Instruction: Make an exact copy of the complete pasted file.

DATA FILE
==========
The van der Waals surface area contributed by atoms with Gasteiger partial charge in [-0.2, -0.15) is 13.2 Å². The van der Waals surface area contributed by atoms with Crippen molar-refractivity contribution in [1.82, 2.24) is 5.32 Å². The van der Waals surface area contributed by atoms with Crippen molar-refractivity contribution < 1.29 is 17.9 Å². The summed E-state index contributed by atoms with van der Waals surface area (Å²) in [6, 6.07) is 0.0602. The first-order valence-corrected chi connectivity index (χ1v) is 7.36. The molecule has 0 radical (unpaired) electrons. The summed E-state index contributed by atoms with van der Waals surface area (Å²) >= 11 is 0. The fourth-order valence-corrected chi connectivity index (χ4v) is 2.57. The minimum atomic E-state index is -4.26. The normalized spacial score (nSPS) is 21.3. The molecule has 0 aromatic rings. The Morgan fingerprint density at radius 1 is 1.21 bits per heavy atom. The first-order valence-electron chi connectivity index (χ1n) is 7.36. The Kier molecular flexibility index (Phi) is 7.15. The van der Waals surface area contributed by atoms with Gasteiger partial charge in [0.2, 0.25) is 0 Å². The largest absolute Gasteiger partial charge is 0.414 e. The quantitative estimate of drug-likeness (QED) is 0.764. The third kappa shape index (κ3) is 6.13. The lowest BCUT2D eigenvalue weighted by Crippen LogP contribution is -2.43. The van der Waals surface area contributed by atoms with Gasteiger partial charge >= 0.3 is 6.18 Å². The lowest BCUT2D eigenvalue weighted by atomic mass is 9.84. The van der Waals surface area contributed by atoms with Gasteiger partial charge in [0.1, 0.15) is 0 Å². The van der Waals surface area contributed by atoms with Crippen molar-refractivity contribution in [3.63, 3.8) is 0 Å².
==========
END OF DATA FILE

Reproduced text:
The van der Waals surface area contributed by atoms with Gasteiger partial charge in [-0.2, -0.15) is 13.2 Å². The van der Waals surface area contributed by atoms with Crippen molar-refractivity contribution in [1.82, 2.24) is 5.32 Å². The van der Waals surface area contributed by atoms with Crippen molar-refractivity contribution < 1.29 is 17.9 Å². The summed E-state index contributed by atoms with van der Waals surface area (Å²) in [6, 6.07) is 0.0602. The first-order valence-corrected chi connectivity index (χ1v) is 7.36. The molecule has 0 radical (unpaired) electrons. The summed E-state index contributed by atoms with van der Waals surface area (Å²) >= 11 is 0. The fourth-order valence-corrected chi connectivity index (χ4v) is 2.57. The minimum atomic E-state index is -4.26. The normalized spacial score (nSPS) is 21.3. The molecule has 0 aromatic rings. The Morgan fingerprint density at radius 1 is 1.21 bits per heavy atom. The first-order valence-electron chi connectivity index (χ1n) is 7.36. The Kier molecular flexibility index (Phi) is 7.15. The van der Waals surface area contributed by atoms with Gasteiger partial charge in [0.2, 0.25) is 0 Å². The largest absolute Gasteiger partial charge is 0.414 e. The quantitative estimate of drug-likeness (QED) is 0.764. The third kappa shape index (κ3) is 6.13. The lowest BCUT2D eigenvalue weighted by Crippen LogP contribution is -2.43. The van der Waals surface area contributed by atoms with Gasteiger partial charge >= 0.3 is 6.18 Å². The lowest BCUT2D eigenvalue weighted by atomic mass is 9.84. The van der Waals surface area contributed by atoms with Gasteiger partial charge in [0.1, 0.15) is 0 Å². The van der Waals surface area contributed by atoms with Crippen molar-refractivity contribution in [3.63, 3.8) is 0 Å².